Leaf Litter Breakdown

Leaf litter breakdown rate differed among leaf species (ANOVA, F = 31.7, df = 3), crayfish presence (ANOVA: F = 13.9, df = 1), and the interaction between species and crayfish presence (ANOVA: F = 5.1, df = 3; Table 1). Results of mixed-effects models do not include p-values due to uncertainty in residual degrees of freedom. Seepwillow leaves decomposed faster than cottonwood, willow, and saltcedar (Tukey-Kramer post-hoc test: p<0.01 for all three), but there were no significant differences between the other three species (Table 1). Breakdown rates of all species were higher at the warmer, occasionally intermittent Charleston site than at Grayhawk (Tukey-Kramer post-hoc test: p<0.01). Virile crayfish presence did have a significant effect on breakdown rates across species (Tukey-Kramer post-hoc test: p<0.01); however, direct comparisons revealed that virile crayfish significantly increased the breakdown rate only of saltcedar (Tukey-Kramer post-hoc test: p<0.01; Figure 2). Crayfish caused saltcedar breakdown rate to differ from willow (Tukey-Kramer post-hoc test: p = 0.04), but not from seepwillow (Tukey-Kramer post-hoc test: p = 0.07) or cottonwood (Tukey-Kramer post-hoc test: p = 0.42; Table 1). Growth of virile crayfish in cages did not differ significantly across leaf litter treatments (Tukey-Kramer post-hoc test: p = 0.148).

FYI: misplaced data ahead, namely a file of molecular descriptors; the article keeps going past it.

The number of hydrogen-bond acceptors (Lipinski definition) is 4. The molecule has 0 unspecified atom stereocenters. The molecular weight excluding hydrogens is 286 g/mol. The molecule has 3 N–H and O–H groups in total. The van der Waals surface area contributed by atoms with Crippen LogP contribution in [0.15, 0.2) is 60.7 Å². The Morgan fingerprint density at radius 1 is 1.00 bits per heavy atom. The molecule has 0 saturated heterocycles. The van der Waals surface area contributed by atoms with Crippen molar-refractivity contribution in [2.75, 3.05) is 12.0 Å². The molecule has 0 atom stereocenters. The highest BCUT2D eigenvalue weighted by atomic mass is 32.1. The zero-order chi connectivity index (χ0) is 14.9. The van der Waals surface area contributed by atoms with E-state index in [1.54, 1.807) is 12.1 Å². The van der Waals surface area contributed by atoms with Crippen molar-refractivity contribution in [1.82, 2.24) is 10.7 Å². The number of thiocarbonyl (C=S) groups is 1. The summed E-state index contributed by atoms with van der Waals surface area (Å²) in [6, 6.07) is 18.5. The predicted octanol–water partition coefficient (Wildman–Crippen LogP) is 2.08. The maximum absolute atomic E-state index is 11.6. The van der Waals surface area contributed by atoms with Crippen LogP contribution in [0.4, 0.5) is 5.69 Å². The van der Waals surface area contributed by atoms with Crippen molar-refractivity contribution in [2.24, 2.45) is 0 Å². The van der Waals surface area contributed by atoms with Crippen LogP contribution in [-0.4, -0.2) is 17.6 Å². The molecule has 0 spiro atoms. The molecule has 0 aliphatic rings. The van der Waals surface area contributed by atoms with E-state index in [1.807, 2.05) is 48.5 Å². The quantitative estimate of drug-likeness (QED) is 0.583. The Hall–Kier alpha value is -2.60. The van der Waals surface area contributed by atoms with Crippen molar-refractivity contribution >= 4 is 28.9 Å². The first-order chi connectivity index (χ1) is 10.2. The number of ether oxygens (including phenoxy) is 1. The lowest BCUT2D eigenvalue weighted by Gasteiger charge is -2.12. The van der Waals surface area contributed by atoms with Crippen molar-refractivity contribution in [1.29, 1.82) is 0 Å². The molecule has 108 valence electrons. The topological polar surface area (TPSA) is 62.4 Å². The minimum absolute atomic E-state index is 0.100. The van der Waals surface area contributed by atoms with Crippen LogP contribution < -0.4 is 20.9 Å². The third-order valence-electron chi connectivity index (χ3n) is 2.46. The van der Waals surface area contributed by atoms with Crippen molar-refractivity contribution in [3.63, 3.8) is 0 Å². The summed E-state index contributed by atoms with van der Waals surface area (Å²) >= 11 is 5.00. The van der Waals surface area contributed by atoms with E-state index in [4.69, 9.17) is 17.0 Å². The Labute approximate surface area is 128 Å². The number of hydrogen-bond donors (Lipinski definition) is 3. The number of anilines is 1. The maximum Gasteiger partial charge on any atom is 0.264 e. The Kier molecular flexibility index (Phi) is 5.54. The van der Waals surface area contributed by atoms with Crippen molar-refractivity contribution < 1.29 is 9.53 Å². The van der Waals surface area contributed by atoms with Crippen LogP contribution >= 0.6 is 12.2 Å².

Figure 2. Effect of virile crayfish presence on breakdown rate (k) of four species of leaf litter.

Crayfish significantly increased breakdown rate of saltcedar (Tukey-Kramer post-hoc test, p<0.01), but did not impact breakdown of seepwillow (Tukey-Kramer post-hoc test, p = 0.59), cottonwood (Tukey-Kramer post-hoc test, p = 1.00), or willow (Tukey-Kramer post-hoc test p = 1.00).

Table 1. ANOVA table and Tukey's post-hoc test results for breakdown rate of leaf litter by species and virile crayfish presence.

Invertebrate Community